Frustrated by PayPal's all-over-the-map API documentation? Can't find the answers on the interwebz? Not to worry! Getting to the root of why your API calls aren't working isn't as difficult as you might think.
The Tool for the Job
First you'll want to go and get the Advanced REST Client for Chrome. This extension allows you to create and send any kind of HTTP request with any Headers, URI, or Query String. You can even send File Uploads. The response for each of your requests will be parsed and displayed below the form.
I use this extension quite a bit, but I'll give you one specific example where it really helps: PayPal. If you've ever had to integrate PayPal into a web site's shopping cart (or similar) system, you are all too familiar with the frustration of working with a poorly documented API. Not that there isn't enough documentation for PayPal's API. There is probably too much; quite a bit of which is inaccurate or, at the very least, ambiguous. Anyways.. I think the point I am trying to make is that it can be quite useful if we can easily and quickly debug API related issues; hence, the REST Client.
Down to Bidness
With PayPal's Web Payments Standard API, there are two key types of messages your web site will have to be able to receive and process:
Payment Data Transfers (PDT) happen when a customer is redirected back to your web site immediately after making their payment at PayPal. This one is pretty simple to debug, even with just your browser. It's a simple HTTP GET request that your customer's browser makes when they navigate back to your web site. The variables are all plainly visible in the URL.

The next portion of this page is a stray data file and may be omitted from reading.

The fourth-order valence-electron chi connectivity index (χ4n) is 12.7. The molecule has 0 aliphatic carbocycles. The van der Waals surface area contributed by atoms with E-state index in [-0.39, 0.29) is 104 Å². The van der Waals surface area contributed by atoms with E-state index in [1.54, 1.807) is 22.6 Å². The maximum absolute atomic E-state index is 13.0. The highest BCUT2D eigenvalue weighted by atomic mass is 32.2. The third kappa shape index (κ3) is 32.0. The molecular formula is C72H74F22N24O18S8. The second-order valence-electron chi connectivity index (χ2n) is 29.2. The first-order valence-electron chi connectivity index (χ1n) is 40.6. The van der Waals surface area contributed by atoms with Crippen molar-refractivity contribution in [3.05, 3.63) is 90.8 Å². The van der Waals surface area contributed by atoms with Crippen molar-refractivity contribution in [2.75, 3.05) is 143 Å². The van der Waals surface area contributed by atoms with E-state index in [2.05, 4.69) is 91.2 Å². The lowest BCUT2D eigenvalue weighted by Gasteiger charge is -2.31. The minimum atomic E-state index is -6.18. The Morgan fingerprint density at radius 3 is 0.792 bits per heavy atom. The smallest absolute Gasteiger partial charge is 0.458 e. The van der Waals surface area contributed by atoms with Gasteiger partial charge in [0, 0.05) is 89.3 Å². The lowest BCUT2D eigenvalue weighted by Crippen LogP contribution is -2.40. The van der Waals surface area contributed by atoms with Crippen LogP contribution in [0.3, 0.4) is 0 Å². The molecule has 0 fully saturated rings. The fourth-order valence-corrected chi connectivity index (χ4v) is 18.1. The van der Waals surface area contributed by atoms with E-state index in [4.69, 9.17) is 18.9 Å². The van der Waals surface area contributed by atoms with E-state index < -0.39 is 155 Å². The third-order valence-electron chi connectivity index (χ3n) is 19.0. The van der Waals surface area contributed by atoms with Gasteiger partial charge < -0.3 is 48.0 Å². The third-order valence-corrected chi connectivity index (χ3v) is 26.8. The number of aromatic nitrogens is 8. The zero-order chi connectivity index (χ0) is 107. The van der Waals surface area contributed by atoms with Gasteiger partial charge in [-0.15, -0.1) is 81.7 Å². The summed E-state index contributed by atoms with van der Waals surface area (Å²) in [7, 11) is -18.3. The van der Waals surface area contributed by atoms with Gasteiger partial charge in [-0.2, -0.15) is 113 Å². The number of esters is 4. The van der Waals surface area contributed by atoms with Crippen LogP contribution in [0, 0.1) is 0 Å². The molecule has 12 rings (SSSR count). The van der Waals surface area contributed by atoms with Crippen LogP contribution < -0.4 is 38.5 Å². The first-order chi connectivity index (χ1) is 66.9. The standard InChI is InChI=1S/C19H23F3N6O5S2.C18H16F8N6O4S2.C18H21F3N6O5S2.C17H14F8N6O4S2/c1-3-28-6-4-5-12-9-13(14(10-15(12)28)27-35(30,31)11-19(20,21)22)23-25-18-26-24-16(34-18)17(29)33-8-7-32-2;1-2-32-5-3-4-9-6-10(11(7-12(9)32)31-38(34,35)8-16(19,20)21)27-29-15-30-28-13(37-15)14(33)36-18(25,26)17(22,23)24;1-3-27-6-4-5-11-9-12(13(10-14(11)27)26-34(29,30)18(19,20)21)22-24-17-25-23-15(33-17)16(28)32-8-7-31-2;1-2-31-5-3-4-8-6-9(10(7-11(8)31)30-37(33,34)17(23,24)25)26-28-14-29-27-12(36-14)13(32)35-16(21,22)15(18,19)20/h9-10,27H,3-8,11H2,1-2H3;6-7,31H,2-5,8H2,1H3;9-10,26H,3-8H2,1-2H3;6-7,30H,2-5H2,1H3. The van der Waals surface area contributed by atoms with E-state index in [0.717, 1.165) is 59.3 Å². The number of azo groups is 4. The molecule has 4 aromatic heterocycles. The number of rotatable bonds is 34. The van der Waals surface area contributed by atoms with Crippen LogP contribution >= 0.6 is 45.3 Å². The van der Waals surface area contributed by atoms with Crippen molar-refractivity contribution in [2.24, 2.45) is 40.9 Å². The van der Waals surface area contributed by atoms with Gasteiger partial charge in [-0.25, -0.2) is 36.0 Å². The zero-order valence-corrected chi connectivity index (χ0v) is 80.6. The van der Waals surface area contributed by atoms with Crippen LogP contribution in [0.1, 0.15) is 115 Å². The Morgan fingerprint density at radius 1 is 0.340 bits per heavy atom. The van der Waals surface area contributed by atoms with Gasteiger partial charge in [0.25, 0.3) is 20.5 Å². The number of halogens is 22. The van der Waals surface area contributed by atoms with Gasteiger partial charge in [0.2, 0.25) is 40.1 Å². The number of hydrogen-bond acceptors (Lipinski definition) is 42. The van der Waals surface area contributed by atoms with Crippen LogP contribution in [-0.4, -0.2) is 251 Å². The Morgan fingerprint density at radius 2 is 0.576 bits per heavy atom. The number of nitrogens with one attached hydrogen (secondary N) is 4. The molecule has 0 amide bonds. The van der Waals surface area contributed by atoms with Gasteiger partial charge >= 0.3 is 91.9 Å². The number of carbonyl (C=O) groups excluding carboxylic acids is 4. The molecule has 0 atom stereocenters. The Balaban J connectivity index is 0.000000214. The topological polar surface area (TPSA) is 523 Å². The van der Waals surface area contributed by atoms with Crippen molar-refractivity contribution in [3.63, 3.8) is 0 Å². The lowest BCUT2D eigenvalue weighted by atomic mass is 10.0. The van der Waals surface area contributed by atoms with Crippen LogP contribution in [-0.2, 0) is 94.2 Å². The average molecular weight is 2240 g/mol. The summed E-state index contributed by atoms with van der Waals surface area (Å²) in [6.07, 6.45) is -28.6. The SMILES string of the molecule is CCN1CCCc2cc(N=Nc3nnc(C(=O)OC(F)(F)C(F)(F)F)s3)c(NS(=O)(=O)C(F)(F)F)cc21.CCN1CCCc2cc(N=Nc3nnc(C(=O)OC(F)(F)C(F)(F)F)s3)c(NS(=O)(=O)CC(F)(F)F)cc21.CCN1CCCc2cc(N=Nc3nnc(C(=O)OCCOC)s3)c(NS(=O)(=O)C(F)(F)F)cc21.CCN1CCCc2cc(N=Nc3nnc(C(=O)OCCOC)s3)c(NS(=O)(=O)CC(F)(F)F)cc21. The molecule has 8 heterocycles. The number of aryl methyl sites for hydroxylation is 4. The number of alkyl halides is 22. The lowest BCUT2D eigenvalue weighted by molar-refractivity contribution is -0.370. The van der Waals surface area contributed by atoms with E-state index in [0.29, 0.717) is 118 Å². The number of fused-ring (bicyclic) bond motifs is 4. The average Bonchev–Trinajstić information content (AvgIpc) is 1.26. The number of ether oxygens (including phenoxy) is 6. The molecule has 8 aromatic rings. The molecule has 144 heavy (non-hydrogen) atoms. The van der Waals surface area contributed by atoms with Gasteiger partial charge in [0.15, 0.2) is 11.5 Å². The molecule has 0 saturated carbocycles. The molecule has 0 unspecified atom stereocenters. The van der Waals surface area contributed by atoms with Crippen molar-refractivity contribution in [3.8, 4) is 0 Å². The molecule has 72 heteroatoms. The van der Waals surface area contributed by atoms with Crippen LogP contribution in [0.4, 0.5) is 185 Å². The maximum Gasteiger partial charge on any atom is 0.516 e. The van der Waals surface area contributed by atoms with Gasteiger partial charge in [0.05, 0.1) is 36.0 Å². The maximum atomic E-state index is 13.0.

Instant Payment Notifications (IPN) are a bit less clear. After a customer makes a payment to your PayPal account, PayPal will send an HTTP POST request to your server (at the URL you set in your PayPal account). This is where the REST Client will shine.
Fire up the Advanced REST Client extension. In the URL field at the top of the form, put your site's IPN URL. Change the Method to POST. Skip the Headers, we won't need that for this example. For the Body field, we're going to use the Raw Input text area.
Log in to your PayPal Merchant Account. If you're still in the sandbox environment, log in to that and then log in to your test merchant account. Go to your account's IPN History page. If you have any failed IPN messages associated with this account, they will be displayed on this page. View the message body of one of the more recent failed IPN attempts. Copy the entire message body and, back in your REST Client, paste it into the Body Raw Input field. Now send the request. You should now see what PayPal's servers see when they attempt to communicate with your web site.
Of course the REST Client can, and should, be used for more than just debugging PayPal integrations. Personally, I use it whenever I have inter-application communications going on so that I can clearly see all the inputs and outputs of my applications' HTTP requests and responses.